Across the thousands of miles of city streets in Los Angeles, there is one intersection more than any other that causes trouble for vehicles and pedestrians alike: It’s where Sepulveda Boulevard meets Sherman Way in Van Nuys.
Last year, the Los Angeles Police Department recorded 47 collisions around the intersection, the most of any intersection in the entire city. There are 16 lanes of traffic that converge at the corner, which is ringed by strip malls. A busy on-ramp to the I-405 is just a few blocks away.
Drivers heading North on Sepulveda Boulevard often try to speed through the intersection onto Sherman Way before the dedicated left-turn light turns red, said Michael Owens, manager of Valley’s Finest Barber Lounge, which is located there.
“People try to beat the light, but meanwhile, pedestrians are still crossing at that intersection,” Owens said.
Van Nuys is peppered with collision-prone intersections. The third-most dangerous crossroads is just a few blocks south, at Sepulveda and Burbank Boulevard. It racked up 40 collisions last year. At Sherman Way and Woodman Ave., a few blocks to the east, there were 34 collisions.
We examined a year’s worth of collision data from the LAPD to locate the most dangerous intersections in the city. Van Nuys is home to four of the top 20 most dangerous ones.
Traffic collisions are a hallmark of living in LA.
The LA Mayor’s Office launched Vision Zero in 2015 to get rid of deaths from traffic collisions by 2025, but have seen lackluster progress in achieving this goal.
The city’s Department of Transportation has a special name for these streets where most traffic collisions occur: the High Injury Network. The network is used to identify and prioritize safety improvement projects as well as education and enforcement strategies on these streets.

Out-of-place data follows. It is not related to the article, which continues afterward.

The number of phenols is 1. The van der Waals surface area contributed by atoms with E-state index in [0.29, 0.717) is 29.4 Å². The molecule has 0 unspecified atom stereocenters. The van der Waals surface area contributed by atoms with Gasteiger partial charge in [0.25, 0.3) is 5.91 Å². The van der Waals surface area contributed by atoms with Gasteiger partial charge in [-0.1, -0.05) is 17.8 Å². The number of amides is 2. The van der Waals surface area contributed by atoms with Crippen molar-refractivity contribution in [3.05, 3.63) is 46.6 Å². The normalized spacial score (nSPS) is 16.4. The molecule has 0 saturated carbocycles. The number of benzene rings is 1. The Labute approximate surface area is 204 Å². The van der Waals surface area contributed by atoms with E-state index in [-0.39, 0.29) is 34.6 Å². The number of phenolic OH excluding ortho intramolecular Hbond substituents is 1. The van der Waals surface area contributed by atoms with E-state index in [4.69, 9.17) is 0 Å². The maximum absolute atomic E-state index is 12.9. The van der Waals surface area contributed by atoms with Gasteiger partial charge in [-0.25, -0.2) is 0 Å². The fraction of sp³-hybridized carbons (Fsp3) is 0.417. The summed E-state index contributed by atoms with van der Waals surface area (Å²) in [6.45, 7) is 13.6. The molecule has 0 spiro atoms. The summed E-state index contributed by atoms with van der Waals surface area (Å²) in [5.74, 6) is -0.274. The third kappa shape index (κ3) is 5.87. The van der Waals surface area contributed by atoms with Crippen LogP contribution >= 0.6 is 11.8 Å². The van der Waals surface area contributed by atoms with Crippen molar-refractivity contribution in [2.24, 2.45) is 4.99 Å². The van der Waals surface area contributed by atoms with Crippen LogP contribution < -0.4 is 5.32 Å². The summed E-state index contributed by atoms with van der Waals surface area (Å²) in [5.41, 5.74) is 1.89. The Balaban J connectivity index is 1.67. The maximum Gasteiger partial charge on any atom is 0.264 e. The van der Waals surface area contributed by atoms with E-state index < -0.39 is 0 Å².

All four Van Nuys intersections with the most traffic collisions are part of the High Injury Network.
Valley Glen also had more than one intersection show up in the top 20 most dangerous intersections.
Van Nuys also came in second place for the neighborhood with the most collisions. The only neighborhood with more was Downtown, one of the most densely populated and congested neighborhoods in the city.
Lt. David Ferry, with the Traffic Enforcement section of the LAPD, said that all of the Van Nuys intersections on the list were on his radar.
“I personally gave each officer a High Injury Network map and list of streets with valid engineering and traffic surveys,” he said.
The LAPD has more than 20 officers conducting traffic enforcement in Van Nuys.
Michael Browning, vice president of the Van Nuys Neighborhood Council, said the council is aware of the numerous intersections that are prone to accidents.
“I work with the LAPD Van Nuys Division to post safety tips on their community police advisory board,” said Browning. He also posts the information on Next Door, a social network for neighborhoods.
Browning said that Van Nuys residents complain to the neighborhood council all the time about unsafe driving.
How we did it: We examined LAPD publicly available data on reported traffic collisions during 2019 compared to the previous year. For neighborhood boundaries, we rely on the borders defined by the Los Angeles Times. Learn more about our data here.
LAPD data only reflect crimes that are reported to the department, not how many crimes actually occurred. In making our calculations, we rely on the data the LAPD makes publicly available. On occasion, LAPD may update past crime reports with new information, or recategorize past reports. Those revised reports do not always automatically become part of the public database.
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